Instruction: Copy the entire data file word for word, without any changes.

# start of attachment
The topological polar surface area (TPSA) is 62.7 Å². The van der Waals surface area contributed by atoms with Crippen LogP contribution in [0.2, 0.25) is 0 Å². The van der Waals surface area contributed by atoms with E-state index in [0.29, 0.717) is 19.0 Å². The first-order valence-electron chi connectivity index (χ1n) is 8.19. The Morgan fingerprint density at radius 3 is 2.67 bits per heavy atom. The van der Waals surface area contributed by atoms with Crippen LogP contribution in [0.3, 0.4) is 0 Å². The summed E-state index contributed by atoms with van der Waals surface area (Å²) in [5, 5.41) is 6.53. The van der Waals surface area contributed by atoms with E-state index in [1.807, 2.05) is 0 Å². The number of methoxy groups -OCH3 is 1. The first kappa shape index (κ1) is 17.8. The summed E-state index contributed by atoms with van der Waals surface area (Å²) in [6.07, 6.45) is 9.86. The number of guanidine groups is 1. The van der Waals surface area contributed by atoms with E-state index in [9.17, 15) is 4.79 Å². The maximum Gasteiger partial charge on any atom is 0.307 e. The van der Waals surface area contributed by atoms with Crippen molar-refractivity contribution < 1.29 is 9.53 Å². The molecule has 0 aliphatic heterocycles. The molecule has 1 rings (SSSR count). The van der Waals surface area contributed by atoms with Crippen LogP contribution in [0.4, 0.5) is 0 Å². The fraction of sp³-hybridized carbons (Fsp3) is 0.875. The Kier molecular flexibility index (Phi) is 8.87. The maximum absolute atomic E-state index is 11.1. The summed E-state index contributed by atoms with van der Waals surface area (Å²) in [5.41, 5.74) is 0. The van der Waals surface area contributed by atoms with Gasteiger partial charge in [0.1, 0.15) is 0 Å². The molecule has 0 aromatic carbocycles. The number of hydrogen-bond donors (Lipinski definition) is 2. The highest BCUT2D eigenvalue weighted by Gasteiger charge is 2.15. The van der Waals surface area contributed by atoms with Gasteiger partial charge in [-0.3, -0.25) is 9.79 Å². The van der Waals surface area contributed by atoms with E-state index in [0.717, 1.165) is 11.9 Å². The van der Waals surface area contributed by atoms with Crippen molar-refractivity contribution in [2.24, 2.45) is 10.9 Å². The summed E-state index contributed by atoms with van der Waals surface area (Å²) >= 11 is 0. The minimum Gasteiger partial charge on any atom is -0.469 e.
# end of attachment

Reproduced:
The topological polar surface area (TPSA) is 62.7 Å². The van der Waals surface area contributed by atoms with Crippen LogP contribution in [0.2, 0.25) is 0 Å². The van der Waals surface area contributed by atoms with E-state index in [0.29, 0.717) is 19.0 Å². The first-order valence-electron chi connectivity index (χ1n) is 8.19. The Morgan fingerprint density at radius 3 is 2.67 bits per heavy atom. The van der Waals surface area contributed by atoms with Crippen LogP contribution in [0.3, 0.4) is 0 Å². The summed E-state index contributed by atoms with van der Waals surface area (Å²) in [5, 5.41) is 6.53. The van der Waals surface area contributed by atoms with E-state index in [1.807, 2.05) is 0 Å². The number of methoxy groups -OCH3 is 1. The first kappa shape index (κ1) is 17.8. The summed E-state index contributed by atoms with van der Waals surface area (Å²) in [6.07, 6.45) is 9.86. The number of guanidine groups is 1. The van der Waals surface area contributed by atoms with E-state index in [9.17, 15) is 4.79 Å². The maximum Gasteiger partial charge on any atom is 0.307 e. The van der Waals surface area contributed by atoms with Crippen molar-refractivity contribution < 1.29 is 9.53 Å². The molecule has 0 aliphatic heterocycles. The molecule has 1 rings (SSSR count). The van der Waals surface area contributed by atoms with Crippen LogP contribution in [0.4, 0.5) is 0 Å². The fraction of sp³-hybridized carbons (Fsp3) is 0.875. The Kier molecular flexibility index (Phi) is 8.87. The maximum absolute atomic E-state index is 11.1. The summed E-state index contributed by atoms with van der Waals surface area (Å²) in [5.41, 5.74) is 0. The van der Waals surface area contributed by atoms with Gasteiger partial charge in [0.1, 0.15) is 0 Å². The molecule has 0 aromatic carbocycles. The number of hydrogen-bond donors (Lipinski definition) is 2. The highest BCUT2D eigenvalue weighted by Gasteiger charge is 2.15. The van der Waals surface area contributed by atoms with Gasteiger partial charge in [-0.3, -0.25) is 9.79 Å². The van der Waals surface area contributed by atoms with E-state index in [0.717, 1.165) is 11.9 Å². The van der Waals surface area contributed by atoms with Crippen molar-refractivity contribution in [2.24, 2.45) is 10.9 Å². The summed E-state index contributed by atoms with van der Waals surface area (Å²) >= 11 is 0. The minimum Gasteiger partial charge on any atom is -0.469 e.